• Post category:Movies
  • Post last modified:February 10, 2018

O Brother: Men of Constant Sorrow


obrotherIn Preston Sturges’s classic film Sullivan’s Travels (1942), Joel McCrea’s character, a Hollywood movie director, sets out to experience “the real world” as a way of preparing himself for his next film. He believes that great art can only be created in an atmosphere of social realism, but he is proven wrong. The title of his film? “Brother, Where Art Thou”. The Coen brothers borrowed that title for this comedy whose purpose is to basically prove Sturges’s point once again.

The world may be suffering, it may be thoroughly depressed, but if humor and fantasy are used in the depiction of that misery, aren’t we all better off?

The setting is the South during the Depression. The three protagonists of this tale are Everett (George Clooney), Delmar (Tim Blake Nelson) and Pete (John Turturro) who are all part of a chain gang. The convicts seize the opportunity when it appears and escape – their journey (and search for a fortune) becomes a series of strange vignettes that play out under the sweltering sun; they even get to record an old-time song called “I Am a Man of Constant Sorrow” that becomes a major hit all over the great state of Mississippi, but they remain unaware of that.

The writers supposedly based their story on Homer’s poem “The Odyssey”; they claim never to have actually read it, but the film is nevertheless full of references to it. This is all unusually ambitious for the Coens and it’s great to see that it’s so much more than just a bundle of funny characters and crazy ideas. The old South is presented here as a place where one perhaps grew up but left a long time ago – it’s rural, backwards, simple, but charming and quaint. Cinematographer Roger Deakins lets that proud, marvelous but hopelessly conservative part of the country simmer in a golden light.

First of all a fantasy
Certain negative aspects, such as corruption in politics, the Klan and poverty, are a reminder of reality, but this is first of all a fantasy. The Klan meeting becomes an absurd dance act where John Goodman’s Cyclops meets his destiny, and the gubernatorial campaign turns into political theater of the most ridiculous kind (complete with a dwarf and a broom). The South is famous for its “tall tales”, fantastical stories that might or might not be true, and this one is funny, sweet and boisterous.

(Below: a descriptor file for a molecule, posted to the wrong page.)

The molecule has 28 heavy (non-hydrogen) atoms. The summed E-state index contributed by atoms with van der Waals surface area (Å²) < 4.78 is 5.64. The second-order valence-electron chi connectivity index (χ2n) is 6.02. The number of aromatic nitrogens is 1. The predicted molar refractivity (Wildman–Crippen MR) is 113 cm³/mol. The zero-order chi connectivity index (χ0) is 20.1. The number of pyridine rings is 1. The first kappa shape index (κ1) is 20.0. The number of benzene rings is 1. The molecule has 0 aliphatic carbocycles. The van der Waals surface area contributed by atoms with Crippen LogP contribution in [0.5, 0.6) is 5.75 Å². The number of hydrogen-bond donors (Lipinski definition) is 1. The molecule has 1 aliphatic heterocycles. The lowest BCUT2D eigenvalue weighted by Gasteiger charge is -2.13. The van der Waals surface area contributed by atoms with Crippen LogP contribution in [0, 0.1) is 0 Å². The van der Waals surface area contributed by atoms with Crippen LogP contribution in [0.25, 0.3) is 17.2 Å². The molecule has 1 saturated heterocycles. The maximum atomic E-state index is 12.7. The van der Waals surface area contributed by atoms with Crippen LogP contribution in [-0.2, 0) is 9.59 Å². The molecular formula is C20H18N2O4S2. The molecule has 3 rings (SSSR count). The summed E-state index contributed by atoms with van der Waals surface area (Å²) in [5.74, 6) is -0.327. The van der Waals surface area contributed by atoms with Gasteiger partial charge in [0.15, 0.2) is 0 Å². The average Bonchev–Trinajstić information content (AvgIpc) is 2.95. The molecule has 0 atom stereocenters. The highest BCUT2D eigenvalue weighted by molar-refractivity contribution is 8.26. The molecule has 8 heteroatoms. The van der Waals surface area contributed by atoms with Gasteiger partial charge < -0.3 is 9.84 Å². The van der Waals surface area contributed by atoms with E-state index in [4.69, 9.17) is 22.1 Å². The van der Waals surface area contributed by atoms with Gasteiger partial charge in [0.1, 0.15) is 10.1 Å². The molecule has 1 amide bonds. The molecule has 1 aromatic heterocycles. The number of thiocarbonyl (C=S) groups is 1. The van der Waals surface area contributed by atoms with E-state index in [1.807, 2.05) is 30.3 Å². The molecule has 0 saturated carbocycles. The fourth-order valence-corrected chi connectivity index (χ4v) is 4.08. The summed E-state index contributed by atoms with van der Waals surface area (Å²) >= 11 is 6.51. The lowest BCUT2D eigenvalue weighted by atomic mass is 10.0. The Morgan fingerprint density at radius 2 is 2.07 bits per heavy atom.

This is also the film where Clooney really proved to the world that he is a modern-day Cary Grant and Clark Gable rolled into one. He has even laid his hands on Gable’s mustache, and kudos to him for that. He is hilarious as the self-appointed leader of the runaway trio, who can easily talk himself out of any jam but unfortunately is not as clever as he thinks he is; his obsession with his hair is a liability. Turturro and Nelson are great as the two dim-wits who loyally follow their leader with the big words; I’m also glad to see Charles Durning join the company of fat, older actors who always play Men With Power in Coen movies.

The music is a critical part of the film, bluegrass tunes that also graced a very successful, award-winning soundtrack album. The songs do not exactly propel the story forward, but they provide a priceless accompaniment to Everett, Pete and Delmar’s quest for a bit of happiness. The reason why a song like “I Am a Man in Constant Sorrow” becomes a hit is because people can’t get enough of those “old-timey” songs. One of the characters in the film tells us that, and it’s true. All times become rose-colored, but at least its music and the feelings of nostalgia remain true.

O Brother, Where Art Thou? 2000-U.S. 107 min. Color. Widescreen. Produced by Ethan Coen. Directed by Joel Coen. Screenplay: Ethan Coen, Joel Coen. Cinematography: Roger Deakins. Cast: George Clooney (Ulysses Everett McGill), John Turturro (Pete), Tim Blake Nelson (Delmar O’Donnel), Holly Hunter, Charles Durning, John Goodman.

Golden Globe: Best Actor (Clooney).

Last word: “It pretends to be a big important movie, but the grandiosity is obviously a joke. It is what it is, it’s a comedy. There is a chain-gang interlude in ‘Sullivan’s Travels’, but that’s it. […] We tend to do period stuff, because it helps make it one step removed from boring everyday reality.” (Ethan Coen, The Guardian)

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